While Britain has shivered through its worst winter in many years, on small town in the Scottish Highlands have welcomed every drop of snow that has fallen.
GV Scottish Highlands and lake.
TV & SV Skiers on slopes near Aviemore, using chair-lift and getting ready to ski.
GV Ski slalom competition in progress. (2 SHOTS)
GV Aviemore centre and information guide sign.
GV ZOOM TO SV Ice rink and squash courts building.
SV Swimming pool and sauna sign and people entering through door.
GV Front of ice hockey rink.
CU Signs for solarium, sun lounge with table-tennis and pools tables and sauna.
GV & SV Curling competition in progress. (3 SHOTS)
GV & SV Pony trekking near Aviemore PAN TO fast flowing waters. (2 SHOTS)
GV & SV Men fishing from riverbank as man looks on from fishing lodge. (3 SHOTS)
GV Centre with people walking along with skis. (4 SHOTS)
SPORT: WINTER SPORTS
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Background: While Britain has shivered through its worst winter in many years, on small town in the Scottish Highlands have welcomed every drop of snow that has fallen.
SYNOPSIS: Many visitors to the British Isles decide against visiting Scotland because of the country's reputation for consistently bad weather.
But now all that is starting to change. This winter's heavy snow has caused a boom in winter sports in the Highlands. Skiers have travelled up from England and from all over Europe. The Chairngorm??? mountains have provided more snow than more popular ski resorts in the Alps. Even the Martini-Kandahar ski races - one of Europe's top series - was held at Aviemore this year.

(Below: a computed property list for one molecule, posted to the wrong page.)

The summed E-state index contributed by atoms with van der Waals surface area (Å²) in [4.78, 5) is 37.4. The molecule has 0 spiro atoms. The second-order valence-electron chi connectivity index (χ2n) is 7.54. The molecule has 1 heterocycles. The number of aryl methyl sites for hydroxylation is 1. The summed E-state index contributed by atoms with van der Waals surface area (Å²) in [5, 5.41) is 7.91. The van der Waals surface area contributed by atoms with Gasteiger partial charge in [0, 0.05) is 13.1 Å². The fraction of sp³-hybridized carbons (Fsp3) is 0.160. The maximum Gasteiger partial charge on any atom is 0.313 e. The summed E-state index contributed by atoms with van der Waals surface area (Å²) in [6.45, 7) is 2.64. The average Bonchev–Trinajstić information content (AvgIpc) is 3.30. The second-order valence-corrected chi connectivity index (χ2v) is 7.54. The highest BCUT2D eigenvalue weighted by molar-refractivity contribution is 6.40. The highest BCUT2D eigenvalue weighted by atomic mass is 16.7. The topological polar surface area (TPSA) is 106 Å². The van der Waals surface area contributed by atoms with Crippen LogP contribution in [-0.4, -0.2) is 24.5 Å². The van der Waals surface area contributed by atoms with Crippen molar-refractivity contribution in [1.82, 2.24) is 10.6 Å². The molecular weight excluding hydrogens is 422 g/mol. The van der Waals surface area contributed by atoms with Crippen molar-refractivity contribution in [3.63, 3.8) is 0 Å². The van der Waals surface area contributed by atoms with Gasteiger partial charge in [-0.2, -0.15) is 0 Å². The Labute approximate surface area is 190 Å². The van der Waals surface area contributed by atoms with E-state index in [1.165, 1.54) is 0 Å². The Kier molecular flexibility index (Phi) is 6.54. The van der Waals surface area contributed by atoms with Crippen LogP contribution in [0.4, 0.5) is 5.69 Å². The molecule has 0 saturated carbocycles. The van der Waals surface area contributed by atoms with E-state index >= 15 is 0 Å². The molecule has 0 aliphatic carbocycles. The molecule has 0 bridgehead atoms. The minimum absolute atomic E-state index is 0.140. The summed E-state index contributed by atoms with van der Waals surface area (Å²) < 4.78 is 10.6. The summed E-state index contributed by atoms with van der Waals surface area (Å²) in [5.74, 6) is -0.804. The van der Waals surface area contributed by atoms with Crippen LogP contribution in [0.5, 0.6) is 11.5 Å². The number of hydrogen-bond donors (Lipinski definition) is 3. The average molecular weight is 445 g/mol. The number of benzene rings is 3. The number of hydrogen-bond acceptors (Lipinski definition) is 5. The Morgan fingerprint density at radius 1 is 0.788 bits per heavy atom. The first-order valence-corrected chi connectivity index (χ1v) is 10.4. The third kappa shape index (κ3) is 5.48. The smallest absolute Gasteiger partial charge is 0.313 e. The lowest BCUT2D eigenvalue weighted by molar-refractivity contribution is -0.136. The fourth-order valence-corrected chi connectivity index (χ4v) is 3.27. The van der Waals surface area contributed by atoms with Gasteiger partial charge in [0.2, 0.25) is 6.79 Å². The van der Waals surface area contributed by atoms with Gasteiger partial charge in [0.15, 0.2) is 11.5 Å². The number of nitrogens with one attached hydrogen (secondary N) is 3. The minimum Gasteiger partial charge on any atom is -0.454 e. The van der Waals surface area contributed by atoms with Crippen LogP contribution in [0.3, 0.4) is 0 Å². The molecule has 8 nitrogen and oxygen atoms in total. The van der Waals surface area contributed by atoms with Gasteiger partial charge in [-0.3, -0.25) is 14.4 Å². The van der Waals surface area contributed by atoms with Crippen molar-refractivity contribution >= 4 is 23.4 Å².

The Aviemore complex has transformed what was a small railway junction village.
Now thousands of tourists flock to the area, all year round, for it is not only ski-ing that attracts people to Aviemore.
While Scotland cannot march continental sunshine there is always a swimming pool. Or skating and ice hockey.
The Scots knew they would have to provide more than ski slopes to attract winter tourism.
One of the highlights for those who do not want to ski is the Aviemore curling rink. It's a good example of how the Scots have turned an old Highland pastime into a sport that has found popularity all over Europe. When temperatures drop to minus 20 (centigrade) only the keenest of skiers can take advantage of Scotland's abundance of snow. The rest turn to Aviemore's wealth of indoor sport.
The snow lasts on the Cairngorms right into the summer bringing skiers as well tourists to Scotland. Once again, the Scottish authorities have tried to attract skiers by offering them alternative pastimes like pony trekking.
Of course the Highland lochs and fast-flowing rivers are famous for their ample stocks of trout and salmon too. There are special schools to instruct the angler without too much experience.
The question of a degree self-government for Scotland has been deferred for the present. Winter sport in the Highlands is providing a boost for those campaigning for independence.